- LOB apps are more and more likely to be running in distributed environments, where intermittent error conditions are not uncommon. The updated Transient Fault Handling Application Block, which helps to provide resilience against such conditions, has been updated with new detection strategies and with support for the new asynchronous programming features of C# 5 and Visual Basic 11, enabling increased scalability. It’s also now available as a portable library for use with .NET 4.5, Windows Store apps, and Windows Phone apps.
- Previous releases of Enterprise Library have included Unity, a lightweight and extensible dependency injection container that facilitates building loosely coupled applications. With this release, it’s seen several important enhancements, including support for Windows Store apps.
As has been the case with Enterprise Library in the past, you can easily add to your projects just the blocks you need by using the NuGet package manager in Visual Studio:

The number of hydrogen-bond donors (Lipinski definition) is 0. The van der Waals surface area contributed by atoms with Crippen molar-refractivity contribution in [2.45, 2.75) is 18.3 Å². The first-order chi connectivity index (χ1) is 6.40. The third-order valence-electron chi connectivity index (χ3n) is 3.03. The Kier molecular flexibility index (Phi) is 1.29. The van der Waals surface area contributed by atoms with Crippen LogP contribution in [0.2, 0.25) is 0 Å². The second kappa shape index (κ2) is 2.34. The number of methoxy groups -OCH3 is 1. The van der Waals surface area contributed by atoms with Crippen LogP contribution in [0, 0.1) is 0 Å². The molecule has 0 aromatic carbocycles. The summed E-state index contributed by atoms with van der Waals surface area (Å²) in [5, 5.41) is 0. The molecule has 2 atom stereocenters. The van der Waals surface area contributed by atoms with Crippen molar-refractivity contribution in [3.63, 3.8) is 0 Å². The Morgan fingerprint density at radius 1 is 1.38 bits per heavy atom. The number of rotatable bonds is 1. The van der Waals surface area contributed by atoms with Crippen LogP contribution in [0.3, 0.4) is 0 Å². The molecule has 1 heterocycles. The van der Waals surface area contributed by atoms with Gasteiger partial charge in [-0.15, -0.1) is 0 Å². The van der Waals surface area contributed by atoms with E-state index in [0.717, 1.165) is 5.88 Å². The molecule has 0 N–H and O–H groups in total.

You can check out the Enterprise Library at http://entlib.codeplex.com.
Microsoft Enterprise Library is a collection of reusable application blocks designed to assist software developers with common enterprise development challenges. This release includes: Data Access Block, Exception Handling Block, Logging Block, Policy Injection Block, Semantic Logging Block, Transient Fault Handling Block, Validation Block, and Unity.
Date published: 4/25/2013
EnterpriseLibrary6-binaries.exe, 1.0 MB
EnterpriseLibrary6-source.exe, 7.5 MB
Microsoft.Practices.EnterpriseLibrary.ConfigConsoleV6.vsix, 726 KB
SemanticLogging-service.exe, 1.0 MB
Microsoft Enterprise Library is a collection of reusable application blocks addressing common cross-cutting concerns. This release includes: Data Access Application Block, Exception Handling Application Block, Logging Application Block, Policy Injection Application Block, Semantic Logging Application Block, Transient Fault Handling Application Block, Validation Application Block, and Unity Application Block.